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Originally Posted by Jackson View Post
Does the entire booster need to be replaced or is there a seal of some sort that can be replaced. Overall, the truck seems to be in pretty good shape for its age...I guess time will tell..Thanks for the info...I'll replace the brake booster first and see if that takes care of all issues. Again thanks
I would recommend replacing both the master cylinder and the brake booster as a matched set whenever you need to replace the brake booster. IMO it is just cheap insurance. I have run into issues when not doing that.
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Old 08-10-2010, 10:11 AM
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I've never seen a leaking master cylinder cause a booster to fail. I've seen a booster fail & suck fluid past a worn out master cylinder, though. However, if the back side of the master cylinder is the slightest bit damp you might as well replace it now while it's loose. They sell a booster/master cylinder combo also. It saves you about $10 that way, opposed to buying them separately. Remember to bench bleed.

Then again, you don't want to spend a ton of money on the brakes if the engine is burned up. You might want to clamp off the vacuum supply to the booster & test drive. Don't forget, your brakes won't stop very well w/o power assist. Be careful. That way you'll know if the vacuum leak from the booster is or is not the culpret for the overheating.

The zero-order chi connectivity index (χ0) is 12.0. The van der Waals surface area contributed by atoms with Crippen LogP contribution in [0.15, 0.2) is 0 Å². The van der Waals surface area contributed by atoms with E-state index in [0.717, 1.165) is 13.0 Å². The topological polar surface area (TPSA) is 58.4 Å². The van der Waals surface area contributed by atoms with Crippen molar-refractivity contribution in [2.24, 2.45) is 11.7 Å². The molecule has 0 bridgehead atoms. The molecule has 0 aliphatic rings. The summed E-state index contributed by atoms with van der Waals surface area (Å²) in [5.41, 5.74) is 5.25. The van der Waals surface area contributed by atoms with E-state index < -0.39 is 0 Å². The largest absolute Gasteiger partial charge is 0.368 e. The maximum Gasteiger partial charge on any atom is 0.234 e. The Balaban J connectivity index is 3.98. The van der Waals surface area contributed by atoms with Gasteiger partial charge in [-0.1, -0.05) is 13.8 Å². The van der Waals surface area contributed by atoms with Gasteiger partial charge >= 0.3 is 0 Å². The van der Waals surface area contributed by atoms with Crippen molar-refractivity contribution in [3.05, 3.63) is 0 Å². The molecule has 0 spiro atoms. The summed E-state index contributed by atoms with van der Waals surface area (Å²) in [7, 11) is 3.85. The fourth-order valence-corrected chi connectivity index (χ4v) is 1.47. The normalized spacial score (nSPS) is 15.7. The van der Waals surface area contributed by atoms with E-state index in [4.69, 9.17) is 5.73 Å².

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Old 08-10-2010, 12:32 PM
Jackson Jackson is offline
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OK so I replaced the brake booster....Master Cylinder looks newer...no fluid apparent at or on booster....Truck now idles much better....Replaced plugs...Old plugs looked pretty decent...no fouling, just normal wear...did a compression test...Interesting results...

cyl 1...70
cyl 2...90
cyl 3...110
cyl 4...115
cyl 5...115
cyl 6...115

Test drove truck ..... about 2 miles from house stalled out at stop light...seemed like a vapor lock...started after about 5 - 8 minutes....lifted hood and there is still a whitish vapor coming from around the carb area... Drove truck back to house...so truck was running a total of about 15 - 20 minutes or so....Factory gauge was about to the m or a ... a little high... I wanted to run it up on the freeway to see what the cooling system did. Thanks again for all the comments and tips.... What now???
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Old 08-10-2010, 12:58 PM
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Cyl 1 is dead. Cyl 2 may as well be dead. The rest are pretty well worn out.
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Old 08-10-2010, 02:53 PM
Jackson Jackson is offline
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What's strange though is that the truck does not at all run like a truck that's going out. It runs strong..No smoke...no plug fouling... could the compression issues be from a bad head gasket caused from the overheating issues??? Before the overheating occurred, aside from the vaccuum issue, The truck ran well, just idled a little rough because of the bad power brake booster
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Old 08-10-2010, 02:59 PM
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Is it pushing air into the cooling system?
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Old 08-10-2010, 03:07 PM
Jackson Jackson is offline
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I'm not sure....A mechanic friend has a "sniffer" to detect combustible gases in the cooling system...I'm going to have him run that check and see....I'll post what I find.
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Old 08-10-2010, 03:07 PM